Ender 3 and TPU; How to print, upgrades, and more!

The reason I got into 3D printing was to be able to build my own RC car and to print as much of it as I possibly could, which is why I started looking into ways of printing TPU with it since the tires, in order to work properly, need to be made out of some sort of rubbery or flexible material.

Printing TPU on an Ender 3 is definitely doable and depending on what specific TPU filament you get and how flexible it is, you could certainly print it with the stock configuration, however, this is only possible up to a point since the more flexible TPUs will get stuck in the extruder gear.

In this article, I will go as in-depth as I possibly can on how to succeed at printing TPU on an Ender 3, when you can get away with printing with the stock configuration and when you might need to get some sort of upgrade, and I will go over all of the slicer settings, printing temperature, bed temperature, and more.

So, without any further ado, let’s get started.

Printing TPU on an Ender 3 with the Stock Configuration

Stock Ender 3 using a Bowden extruder.

All TPU is not the same and there are really flexible ones, like the NinjaFlex which has a Shore Hardness of 85A (the lower the number the more flexible the filament will be and 85A is extremely flexible, almost rubbery like to the touch), while most TPUs out there have a Shore Hardness of 95A to 98A, which makes them softer than something like PLA, but they still aren’t as elastic as a 85A filament.

Essentially, a 98A filament can be coiled up and then it will go back to its original form, but if you try to stretch it, it won’t go very far. A filament with a Shore Hardness of 85A, on the other hand, can be stretched by quite a lot and is nowhere near as stiff as the other filament.

With an Ender 3, or any other printer that has a Bowden extruder, you can certainly print TPU that isn’t too flexible, such as one with a Shore Hardness of 98A, without having to swap out the extruder to a different one (I’d recommend getting this TPU filament if you’re printing on a stock Ender 3).

Here all you need is to adjust the settings in the Slicer to have a different print temperature, printing speed, bed temperature, and completely remove retractions in most cases or lowering them as much as possible.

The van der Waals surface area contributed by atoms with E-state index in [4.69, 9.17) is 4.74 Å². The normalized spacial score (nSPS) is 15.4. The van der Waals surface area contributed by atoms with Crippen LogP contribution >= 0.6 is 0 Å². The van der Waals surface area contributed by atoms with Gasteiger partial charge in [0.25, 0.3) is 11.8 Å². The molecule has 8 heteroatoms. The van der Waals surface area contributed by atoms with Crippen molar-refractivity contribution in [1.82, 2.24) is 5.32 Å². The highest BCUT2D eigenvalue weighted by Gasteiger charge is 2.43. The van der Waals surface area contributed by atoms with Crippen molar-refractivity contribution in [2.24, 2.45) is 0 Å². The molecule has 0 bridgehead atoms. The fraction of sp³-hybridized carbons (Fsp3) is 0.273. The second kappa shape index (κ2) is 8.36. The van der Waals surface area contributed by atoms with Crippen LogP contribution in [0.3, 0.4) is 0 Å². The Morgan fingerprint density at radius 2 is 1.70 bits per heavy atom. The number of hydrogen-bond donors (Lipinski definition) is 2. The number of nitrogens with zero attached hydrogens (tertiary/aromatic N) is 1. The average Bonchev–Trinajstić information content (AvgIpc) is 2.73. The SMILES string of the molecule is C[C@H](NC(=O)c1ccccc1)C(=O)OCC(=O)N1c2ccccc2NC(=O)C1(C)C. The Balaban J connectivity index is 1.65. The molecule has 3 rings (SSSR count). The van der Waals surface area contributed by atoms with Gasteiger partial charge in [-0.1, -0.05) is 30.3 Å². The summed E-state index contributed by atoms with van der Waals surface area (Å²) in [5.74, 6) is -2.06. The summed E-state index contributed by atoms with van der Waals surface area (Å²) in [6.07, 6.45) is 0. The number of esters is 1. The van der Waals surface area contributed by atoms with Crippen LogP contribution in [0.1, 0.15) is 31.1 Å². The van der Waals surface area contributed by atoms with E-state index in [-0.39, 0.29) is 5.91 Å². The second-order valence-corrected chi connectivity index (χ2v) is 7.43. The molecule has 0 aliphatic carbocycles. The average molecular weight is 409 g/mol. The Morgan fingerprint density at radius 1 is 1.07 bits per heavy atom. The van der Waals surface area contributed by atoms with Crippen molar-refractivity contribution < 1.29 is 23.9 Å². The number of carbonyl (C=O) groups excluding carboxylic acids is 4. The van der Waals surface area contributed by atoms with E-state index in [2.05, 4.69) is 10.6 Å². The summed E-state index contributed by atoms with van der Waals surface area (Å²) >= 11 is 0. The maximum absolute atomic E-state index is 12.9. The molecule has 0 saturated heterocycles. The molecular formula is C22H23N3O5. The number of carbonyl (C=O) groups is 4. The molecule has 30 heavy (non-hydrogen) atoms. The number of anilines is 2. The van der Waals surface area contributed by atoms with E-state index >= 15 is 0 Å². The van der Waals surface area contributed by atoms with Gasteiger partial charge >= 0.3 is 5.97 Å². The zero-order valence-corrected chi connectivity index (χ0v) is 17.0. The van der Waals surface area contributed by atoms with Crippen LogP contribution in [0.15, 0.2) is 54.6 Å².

Ideal Settings for printing TPU with Ender 3 Stock Configuration

Note: Like I just mentioned, this will only be possible when printing with a TPU that isn’t too flexible (NinjaFlex can’t be printed with the Stock configuration).

The lower the retraction the better since clogging and under-extrusion can be an issue when printing with flexible filaments. Unless you’re dealing with serious stringing that you absolutely want to remove, I’d recommend printing without retraction enabled.

What other flexible filaments can you print on a stock Ender 3?

Any filament with a Shore Hardness of at least 90A should work just fine on any Ender 3 without having to change the extruder. So, TPE (90A), Soft PLA (92A), and most other flexible filaments should be able to be printed on an Ender 3.

I’d recommend looking at the Shore Hardness rating of the filament before buying it and making your decision that way, otherwise you might need to upgrade your printer.

Ender 3 upgrades for printing TPU more efficiently

While printing with some types of TPU is definitely doable, printing with the really flexible stuff is something I wouldn’t recommend unless you change a couple parts on your printer.

I just installed the EZR Struder and it works wonders, plus it also works with all other types of filament and you won’t have to go back and forth between it and your old extruder, but there is a free extruder upgrade you can print and install on the printer which also works great!

Printable upgrade (First one you should try)

You can download and print this Flexible Filament Extruder Upgrade for the Ender 3, CR-7 and CR-10 which should let you print with very flexible filaments since it allows you to use a small PTFE insert to close the gap in the extruder that generally allows the flexible filament to get jammed.

Make sure to get the one I linked which is Called “Improved Flexible Filament Extruder Upgrade” since the other ones available on Thingiverse didn’t work for me and caused a lot of under-extrusion, even when printing with PLA, and the Improved version works wonders with all filament types.

How to install the Printable Upgrade

  1. Cut of piece of PTFE/Capricorn tube of 15mm in length and insert it into the little hole of the pint until it bottoms out (cut it to a point at an angle so that the gear and idler wheel don’t touch it).
  1. Remove the screw that holds the idler arm in place and remove the whole idler arm.
  1. Unscrew the Bowden tube from the extruder base.
  2. Remove the screws that hold the extruder against the motor (Careful since the motor will fall once all screws are removed).
  3. Install the upgrade using the same screws from the old extruder base (one of them is flat and needs to go on the front/right side since the idler arm needs to be able to move over it).
  4. Install the idler arm.
  5. Screw in the Bowden Tube.

EZR Struder

The ERZ Struder can be used with any Ender 3 (Pro and V2 as well), Ender CR10 and CR10 mini and the way it works is by not allowing the filament to tangle or twist when it’s being fed into the PTFE tube, and this means that even the most flexible filaments will work with it since once it’s inside the EZR Struder it’s got nowhere else to go but through the Tube and into the hotend.

Like I just mentioned, the EZR Struder also works with any other filament types, so if you want to print PLA, PETG or ABS with your Ender 3 you won’t need to swap over to the old extruder system.